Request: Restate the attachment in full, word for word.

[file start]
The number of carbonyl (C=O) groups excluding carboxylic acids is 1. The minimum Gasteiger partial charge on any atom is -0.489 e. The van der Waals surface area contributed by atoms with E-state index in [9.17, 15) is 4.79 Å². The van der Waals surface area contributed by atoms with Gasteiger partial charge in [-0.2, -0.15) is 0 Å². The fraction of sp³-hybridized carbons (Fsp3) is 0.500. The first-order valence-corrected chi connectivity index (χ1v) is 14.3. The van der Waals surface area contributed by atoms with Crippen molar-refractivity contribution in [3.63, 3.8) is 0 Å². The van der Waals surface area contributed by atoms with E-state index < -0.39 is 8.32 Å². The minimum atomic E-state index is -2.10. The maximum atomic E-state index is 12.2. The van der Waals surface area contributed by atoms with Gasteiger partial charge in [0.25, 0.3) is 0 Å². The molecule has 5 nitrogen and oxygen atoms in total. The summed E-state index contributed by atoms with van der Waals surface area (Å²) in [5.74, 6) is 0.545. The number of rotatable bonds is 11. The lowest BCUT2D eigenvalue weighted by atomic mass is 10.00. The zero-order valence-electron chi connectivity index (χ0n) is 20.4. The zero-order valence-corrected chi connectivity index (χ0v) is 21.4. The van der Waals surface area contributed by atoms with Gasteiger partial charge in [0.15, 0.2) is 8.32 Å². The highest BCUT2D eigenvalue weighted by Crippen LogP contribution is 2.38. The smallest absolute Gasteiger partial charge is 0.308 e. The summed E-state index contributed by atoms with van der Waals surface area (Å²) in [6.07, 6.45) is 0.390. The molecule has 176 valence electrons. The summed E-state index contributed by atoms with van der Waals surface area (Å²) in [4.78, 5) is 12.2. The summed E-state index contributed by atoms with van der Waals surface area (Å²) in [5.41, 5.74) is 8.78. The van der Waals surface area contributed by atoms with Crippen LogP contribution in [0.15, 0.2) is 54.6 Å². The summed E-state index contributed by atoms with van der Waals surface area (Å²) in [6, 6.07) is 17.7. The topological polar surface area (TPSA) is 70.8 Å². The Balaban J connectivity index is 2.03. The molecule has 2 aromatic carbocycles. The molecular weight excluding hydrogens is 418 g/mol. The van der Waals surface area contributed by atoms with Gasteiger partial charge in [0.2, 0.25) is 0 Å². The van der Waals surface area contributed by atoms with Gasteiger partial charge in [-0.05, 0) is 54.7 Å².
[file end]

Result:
The number of carbonyl (C=O) groups excluding carboxylic acids is 1. The minimum Gasteiger partial charge on any atom is -0.489 e. The van der Waals surface area contributed by atoms with E-state index in [9.17, 15) is 4.79 Å². The van der Waals surface area contributed by atoms with Gasteiger partial charge in [-0.2, -0.15) is 0 Å². The fraction of sp³-hybridized carbons (Fsp3) is 0.500. The first-order valence-corrected chi connectivity index (χ1v) is 14.3. The van der Waals surface area contributed by atoms with Crippen molar-refractivity contribution in [3.63, 3.8) is 0 Å². The van der Waals surface area contributed by atoms with E-state index < -0.39 is 8.32 Å². The minimum atomic E-state index is -2.10. The maximum atomic E-state index is 12.2. The van der Waals surface area contributed by atoms with Gasteiger partial charge in [0.25, 0.3) is 0 Å². The molecule has 5 nitrogen and oxygen atoms in total. The summed E-state index contributed by atoms with van der Waals surface area (Å²) in [5.74, 6) is 0.545. The number of rotatable bonds is 11. The lowest BCUT2D eigenvalue weighted by atomic mass is 10.00. The zero-order valence-electron chi connectivity index (χ0n) is 20.4. The zero-order valence-corrected chi connectivity index (χ0v) is 21.4. The van der Waals surface area contributed by atoms with Gasteiger partial charge in [0.15, 0.2) is 8.32 Å². The highest BCUT2D eigenvalue weighted by Crippen LogP contribution is 2.38. The smallest absolute Gasteiger partial charge is 0.308 e. The summed E-state index contributed by atoms with van der Waals surface area (Å²) in [6.07, 6.45) is 0.390. The molecule has 176 valence electrons. The summed E-state index contributed by atoms with van der Waals surface area (Å²) in [4.78, 5) is 12.2. The summed E-state index contributed by atoms with van der Waals surface area (Å²) in [5.41, 5.74) is 8.78. The van der Waals surface area contributed by atoms with Crippen LogP contribution in [0.15, 0.2) is 54.6 Å². The summed E-state index contributed by atoms with van der Waals surface area (Å²) in [6, 6.07) is 17.7. The topological polar surface area (TPSA) is 70.8 Å². The Balaban J connectivity index is 2.03. The molecule has 2 aromatic carbocycles. The molecular weight excluding hydrogens is 418 g/mol. The van der Waals surface area contributed by atoms with Gasteiger partial charge in [0.2, 0.25) is 0 Å². The van der Waals surface area contributed by atoms with Gasteiger partial charge in [-0.05, 0) is 54.7 Å².